Grantees did try to speed up the distribution process this past summer, before the moratorium would expire. In the spring of 2021, grantees were getting relief into the hands of 100,000 renters per month, but by the summer they had begun to reach about 350,000 renters per month. Even so, if grantees maintain this pace through November, 1.5 million of the 2.5 million at-risk renters eligible for assistance will be nonetheless evicted. If, instead, policymakers could accelerate the pace of distribution to reach 600,000 eligible renters per month, then they could cut the number of evictions in this group by nearly half.
The second factor that’s preventing renters from receiving relief is a lack of awareness or interest on the part of some landlords and renters. In May, the Urban Institute partnered with Avail, an online platform that serves smaller landlords, to survey more than 1,000 landlords and 1,300 of their tenants. Results found that well over half of the tenants and 60% of the landlords were unaware of the relief available to them.
Additionally, landlords who were aware of the rental assistance and suffered losses from their tenants not being able to pay rent during the pandemic, only 14% bothered to apply for relief on behalf of their tenants.
The lack of interest among landlords is largely driven by their uneasiness with how the program works. A large amount were unclear about who is eligible and how the payments are to be received. Others were wary about the additional obligations grantees had set in place (particularly where they prohibited landlords who had accepted relief to cover back rent from evicting tenants who continued not to pay going forward).
Another reason why landlords might be dissuaded from accepting rental relief is competition from other tenants. Why should landlords go through the trouble of helping a struggling tenant when there is a line of prospective tenants around the block that are less risky and willing to pay higher rent? The current shortage of affordable homes and low vacancy rates are nearing WWII lows, which inflates the price of rent and allows landlords to make a pretty penny by accepting new tenants.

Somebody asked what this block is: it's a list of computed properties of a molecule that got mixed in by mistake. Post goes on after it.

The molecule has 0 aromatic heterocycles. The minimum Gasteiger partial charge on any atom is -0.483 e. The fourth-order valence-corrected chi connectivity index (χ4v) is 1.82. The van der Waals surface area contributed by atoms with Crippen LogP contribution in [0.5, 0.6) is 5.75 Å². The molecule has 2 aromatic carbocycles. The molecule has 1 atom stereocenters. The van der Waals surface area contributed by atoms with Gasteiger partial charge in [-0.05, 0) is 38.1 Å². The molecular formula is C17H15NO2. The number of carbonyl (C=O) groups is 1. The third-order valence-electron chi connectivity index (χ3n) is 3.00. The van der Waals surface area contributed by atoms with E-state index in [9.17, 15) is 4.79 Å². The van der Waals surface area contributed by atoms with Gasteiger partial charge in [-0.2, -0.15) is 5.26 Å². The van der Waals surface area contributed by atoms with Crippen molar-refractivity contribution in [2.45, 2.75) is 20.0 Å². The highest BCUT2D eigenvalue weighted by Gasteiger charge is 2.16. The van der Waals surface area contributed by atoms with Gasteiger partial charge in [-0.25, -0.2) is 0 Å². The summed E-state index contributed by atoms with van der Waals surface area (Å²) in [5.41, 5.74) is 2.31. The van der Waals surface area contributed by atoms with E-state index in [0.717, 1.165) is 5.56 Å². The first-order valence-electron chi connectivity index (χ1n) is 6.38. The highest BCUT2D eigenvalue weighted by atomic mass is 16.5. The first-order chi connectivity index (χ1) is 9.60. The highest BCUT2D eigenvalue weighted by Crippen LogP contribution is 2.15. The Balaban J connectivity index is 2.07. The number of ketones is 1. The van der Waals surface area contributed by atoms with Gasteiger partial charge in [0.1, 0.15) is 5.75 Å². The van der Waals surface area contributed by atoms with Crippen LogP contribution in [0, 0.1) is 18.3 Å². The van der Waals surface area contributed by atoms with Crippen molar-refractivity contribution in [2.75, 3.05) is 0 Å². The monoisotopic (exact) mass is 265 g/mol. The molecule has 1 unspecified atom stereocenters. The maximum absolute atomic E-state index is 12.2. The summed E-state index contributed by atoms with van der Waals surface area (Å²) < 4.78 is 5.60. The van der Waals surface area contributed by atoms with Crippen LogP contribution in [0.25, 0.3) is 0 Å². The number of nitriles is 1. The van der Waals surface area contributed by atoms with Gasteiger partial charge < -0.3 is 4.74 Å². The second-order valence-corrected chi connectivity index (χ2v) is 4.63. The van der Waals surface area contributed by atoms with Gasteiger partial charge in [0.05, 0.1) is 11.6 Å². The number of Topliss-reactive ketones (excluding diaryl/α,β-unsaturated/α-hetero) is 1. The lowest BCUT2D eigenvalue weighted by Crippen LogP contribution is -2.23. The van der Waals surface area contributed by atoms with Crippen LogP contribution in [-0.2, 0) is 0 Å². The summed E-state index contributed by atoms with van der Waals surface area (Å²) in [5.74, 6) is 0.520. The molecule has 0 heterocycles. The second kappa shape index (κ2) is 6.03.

Increasing awareness among tenants and landlords is instrumental towards the new process of distributing funds. Now grantees can partner with local nonprofits, who are the best resources for advocating these types of programs. Additionally, the U.S. Treasury has reiterated that grantees can rely on the renter’s attestation alone for much of the information required, including income.
The consequence of expediting the distribution process is that it increases the odds of some money landing in the wrong hands. The department has decided that this is not only acceptable, but preferable, and grantees will have to accept the scrutiny of their inevitable mistakes. After all, this is better than the alternative, which is having unnecessary evictions in your state.
Economists Zandi and Parrot also recommend the U.S. Treasury to consider developing its own distribution platform, which struggling grantees could use in part or in entirety depending on their need. This would force grantees to adopt one singular streamlined process in exchange for a source that helps identify eligible landlords and renters.
Lastly, the report suggests policymakers should decide what to do with remaining rental assistance funds that are not needed to help the target population. An estimated $25 billion will remain to address additional housing needs.
In the conclusion of the report, it states “While Congress has given grantees considerable flexibility in using this funding, policymakers should deploy some of what remains to build a more effective infrastructure for helping distressed renters in the years to come, one that builds on the lessons learned here to expand and standardize best practices for reducing the risk and pain of eviction.”